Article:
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Tax Update (October 28)

Oct 28, 2019 | SHARE  

Senate Rejects Democrat’s SALT Resolution

On Wednesday (Oct. 23), the Senate voted against the Democrats’ resolution to restore the full State and Local Tax (SALT) deduction capped by the Tax Cuts and Jobs Act of 2017 (TCJA).[1] The resolution was introduced by Senate Minority Leader Chuck Schumer (D-NY), and failed by a vote of 43-52. The vote was primarily on party lines: Sen. Michael Bennet (D-CO) was the only Democrat to vote against the resolution and Sen. Rand Paul (R-KY) was the only Republican to vote in favor. This was the first time Democrats have forced a vote to overturn Internal Revenue Service (IRS) rules related to President Trump’s tax law. TCJA caps the SALT deduction at $10,000. Democrats from high-tax states see the tax law’s cap on SALT as a top priority. Lawmakers will have an opportunity to revisit the TCJA in 2025 when parts of the law relating to tax changes to the individual code expire.


TCJA Helps Working Poor

According to a new study from the Congressional Research Service (CRS), the TCJA is reducing poverty. The CRS used the Supplemental Poverty Measure (SPM) and estimates that under current law, the income tax reduced total poverty by 15% (from 14.5% in poverty to 12.3% in poverty). [2] The impact of the income tax on the overall poverty rate was larger than the impact of many needs-tested benefits programs targeted toward the poor. CRS estimates that poverty among children who lived in families with workers fell by almost 40% (from 14.7% in poverty to 8.9% in poverty) as a result of the income tax. Additionally, the estimated $13.9 billion in poverty gap reductions came from the current income tax of families with children and workers. CRS estimates that poverty rates among families with no workers were unchanged by the income tax.


Digital Tax

Turkey has joined the ever-growing list of countries proposing to enact unilateral, French-style digital service taxes (DSTs). The proposed 7.5% tax would impact companies with $834 million worldwide revenue and $20 million of digital revenue in Turkey. This comes as a component of the country’s broader revenue-raising tax plan meant to address its growing deficit.[3] Speaking of France, Secretary Treasury Steve Mnuchin and French Finance Minister Bruno Le Maire met Thursday (Oct 24). A Treasury spokesman said the meeting was to “reaffirm the importance of the longstanding economic and trade relationship between the United States and France.”[4] The United States Trade Representative (USTR) opened a Section 301 investigation on the discriminatory nature of the French 3% DST, which required its first payments beginning Oct. 2019.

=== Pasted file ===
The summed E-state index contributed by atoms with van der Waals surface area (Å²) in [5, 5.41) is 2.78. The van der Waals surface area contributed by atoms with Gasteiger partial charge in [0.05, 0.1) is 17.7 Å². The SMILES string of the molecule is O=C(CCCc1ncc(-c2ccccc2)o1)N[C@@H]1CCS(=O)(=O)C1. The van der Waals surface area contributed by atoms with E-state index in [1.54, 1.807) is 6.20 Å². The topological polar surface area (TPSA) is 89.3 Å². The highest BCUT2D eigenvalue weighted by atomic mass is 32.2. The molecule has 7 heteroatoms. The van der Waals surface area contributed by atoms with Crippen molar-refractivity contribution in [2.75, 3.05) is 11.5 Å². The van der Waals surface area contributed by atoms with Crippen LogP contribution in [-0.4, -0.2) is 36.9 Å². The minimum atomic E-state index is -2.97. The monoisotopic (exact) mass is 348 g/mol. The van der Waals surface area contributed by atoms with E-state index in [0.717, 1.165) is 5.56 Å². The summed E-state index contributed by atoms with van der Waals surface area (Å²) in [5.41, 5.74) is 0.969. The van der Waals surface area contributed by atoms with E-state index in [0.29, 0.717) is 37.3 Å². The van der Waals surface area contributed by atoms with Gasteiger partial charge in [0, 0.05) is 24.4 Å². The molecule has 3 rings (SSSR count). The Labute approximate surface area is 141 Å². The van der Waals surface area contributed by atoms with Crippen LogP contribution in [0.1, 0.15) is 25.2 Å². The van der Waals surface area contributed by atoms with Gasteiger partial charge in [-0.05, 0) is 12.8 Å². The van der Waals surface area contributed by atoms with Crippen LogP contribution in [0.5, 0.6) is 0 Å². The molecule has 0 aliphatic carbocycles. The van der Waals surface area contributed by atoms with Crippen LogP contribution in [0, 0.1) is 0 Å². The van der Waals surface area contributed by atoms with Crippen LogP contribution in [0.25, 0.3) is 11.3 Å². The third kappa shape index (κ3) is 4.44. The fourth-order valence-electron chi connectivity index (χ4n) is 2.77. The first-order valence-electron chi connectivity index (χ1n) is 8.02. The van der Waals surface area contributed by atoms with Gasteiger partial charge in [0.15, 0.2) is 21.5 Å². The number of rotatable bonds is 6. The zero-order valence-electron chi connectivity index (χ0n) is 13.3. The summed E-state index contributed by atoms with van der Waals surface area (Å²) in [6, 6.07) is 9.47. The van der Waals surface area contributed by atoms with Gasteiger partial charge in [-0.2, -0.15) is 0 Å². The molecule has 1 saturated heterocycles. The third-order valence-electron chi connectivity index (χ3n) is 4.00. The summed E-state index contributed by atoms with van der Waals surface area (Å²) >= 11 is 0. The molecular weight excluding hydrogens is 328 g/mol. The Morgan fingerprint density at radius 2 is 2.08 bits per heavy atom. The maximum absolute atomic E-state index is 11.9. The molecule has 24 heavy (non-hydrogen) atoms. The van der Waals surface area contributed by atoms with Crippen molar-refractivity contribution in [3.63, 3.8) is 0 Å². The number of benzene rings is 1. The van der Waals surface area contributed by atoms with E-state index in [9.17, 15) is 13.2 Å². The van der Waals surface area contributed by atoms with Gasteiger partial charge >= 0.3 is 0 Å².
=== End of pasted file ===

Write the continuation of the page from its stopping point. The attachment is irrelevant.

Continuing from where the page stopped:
Meetings on Opportunity Zones

A bipartisan group of Ways and Means lawmakers will meet privately with civil leaders next week to explore the impact Opportunity Zone tax incentives, established by the TCJA, have had on their communities. The meeting comes as a result of growing interest in measuring how the new tax policies are designed to spur investment and impact economic development. [5] Although included in the TCJA, many Ways and Means Democrats that cosponsored the original Opportunity Zones legislation are not expected to push back on the program. However, there will likely be concerns over reporting requirements that were initially included in the legislation but stripped in the Senate.


E-Cigarette Legislation Approved by Ways and Means

On Wednesday (Oct 23), the House Ways and Means Committee approved legislation to establish an e-cigarette tax in an attempt to cut usage by minors. Introduced by Rep. Tom Suozzi (D-NY), H.R. 4742 would place an excise tax equivalent to the $1.01 federal levy-per-pack of cigarettes on tobacco alternatives like e-cigarettes and vaping devices. The legislation was approved by the committee 24-15 and was voted largely on party lines.[6] According to the Joint Committee on Taxation (JCT), the bill is estimated to raise nearly $10 billion between fiscal year 2021-2019, and the revenue could go towards other legislation the committee approved by a voice vote. H.R. 4716, H.R. 1922, and H.R. 3708 all focus on putting the revenue towards healthcare services. Similar legislation has been introduced in the Senate Finance Ranking Member Ron Wyden (D-OR).


References

[1] Jagoda, Naomi “Senate rejects Dem measure to overturn IRS rules on SALT deduction cap” The Hill, 23 Oct 2019 https://thehill.com/policy/finance/467158-senate-rejects-dem-measure-to-overturn-irs-rules-on-salt-deduction-cap

[2] The Congressional Research Service “The Impact of the Federal Income Tax on Poverty: Before and After the 2017 Tax Revision” https://crsreports.congress.gov/product/pdf/R/R45971

[3] Ali, Hamza “Turkey Proposes 7.5% Digital Services Tax” Bloomberg Tax, 24 Oct 2019 https://news.bloombergtax.com/daily-tax-report/turkey-proposes-7-5-digital-services-tax-1

[4] Lorenzo, Aaron “Another Trump tax cut?” Politico Pro, 25 Oct, 2019 https://subscriber.politicopro.com/newsletter/2019/10/another-trump-tax-cut-781527

[5]Lorenzo, Aaron “Another Trump tax cut?” Politico Pro, 25 Oct, 2019 https://subscriber.politicopro.com/newsletter/2019/10/another-trump-tax-cut-781527

[6] Davidson, Laura & Kaustuv Basu “Bill to Tax Vaping like Tobacco Products Clears House Committee” 23, Oct 2019 https://news.bloombergtax.com/daily-tax-report/bill-to-tax-vaping-like-tobacco-products-clears-house-committee

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